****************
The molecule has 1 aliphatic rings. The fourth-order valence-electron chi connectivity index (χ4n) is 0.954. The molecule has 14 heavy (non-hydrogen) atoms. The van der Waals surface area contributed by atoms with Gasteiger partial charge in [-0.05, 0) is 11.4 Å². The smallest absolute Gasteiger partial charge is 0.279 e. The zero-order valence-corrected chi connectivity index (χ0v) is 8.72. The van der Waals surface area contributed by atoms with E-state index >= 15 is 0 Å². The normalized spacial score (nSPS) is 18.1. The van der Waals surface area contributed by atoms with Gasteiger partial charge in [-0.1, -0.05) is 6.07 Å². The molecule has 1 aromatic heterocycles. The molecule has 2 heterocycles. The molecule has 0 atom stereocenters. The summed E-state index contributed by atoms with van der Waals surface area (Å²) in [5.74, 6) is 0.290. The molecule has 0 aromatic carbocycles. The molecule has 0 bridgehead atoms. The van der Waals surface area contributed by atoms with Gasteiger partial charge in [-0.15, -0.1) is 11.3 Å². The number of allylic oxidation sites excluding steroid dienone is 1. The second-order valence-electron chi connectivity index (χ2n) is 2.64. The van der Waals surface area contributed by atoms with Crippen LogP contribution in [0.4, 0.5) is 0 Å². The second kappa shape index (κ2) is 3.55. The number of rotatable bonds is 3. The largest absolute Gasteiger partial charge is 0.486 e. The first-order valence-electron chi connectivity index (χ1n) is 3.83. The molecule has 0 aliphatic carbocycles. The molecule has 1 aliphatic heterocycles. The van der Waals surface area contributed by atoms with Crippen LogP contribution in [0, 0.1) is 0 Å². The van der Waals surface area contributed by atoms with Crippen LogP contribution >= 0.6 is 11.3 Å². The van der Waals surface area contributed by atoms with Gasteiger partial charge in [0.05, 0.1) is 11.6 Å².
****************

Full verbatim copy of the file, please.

The molecule has 1 aliphatic rings. The fourth-order valence-electron chi connectivity index (χ4n) is 0.954. The molecule has 14 heavy (non-hydrogen) atoms. The van der Waals surface area contributed by atoms with Gasteiger partial charge in [-0.05, 0) is 11.4 Å². The smallest absolute Gasteiger partial charge is 0.279 e. The zero-order valence-corrected chi connectivity index (χ0v) is 8.72. The van der Waals surface area contributed by atoms with E-state index >= 15 is 0 Å². The normalized spacial score (nSPS) is 18.1. The van der Waals surface area contributed by atoms with Gasteiger partial charge in [-0.1, -0.05) is 6.07 Å². The molecule has 1 aromatic heterocycles. The molecule has 2 heterocycles. The molecule has 0 atom stereocenters. The summed E-state index contributed by atoms with van der Waals surface area (Å²) in [5.74, 6) is 0.290. The molecule has 0 aromatic carbocycles. The molecule has 0 bridgehead atoms. The van der Waals surface area contributed by atoms with Gasteiger partial charge in [-0.15, -0.1) is 11.3 Å². The number of allylic oxidation sites excluding steroid dienone is 1. The second-order valence-electron chi connectivity index (χ2n) is 2.64. The van der Waals surface area contributed by atoms with Crippen LogP contribution in [0.4, 0.5) is 0 Å². The second kappa shape index (κ2) is 3.55. The number of rotatable bonds is 3. The largest absolute Gasteiger partial charge is 0.486 e. The first-order valence-electron chi connectivity index (χ1n) is 3.83. The molecule has 0 aliphatic carbocycles. The molecule has 1 aliphatic heterocycles. The van der Waals surface area contributed by atoms with Crippen LogP contribution in [0, 0.1) is 0 Å². The van der Waals surface area contributed by atoms with Crippen LogP contribution >= 0.6 is 11.3 Å². The van der Waals surface area contributed by atoms with Gasteiger partial charge in [0.05, 0.1) is 11.6 Å².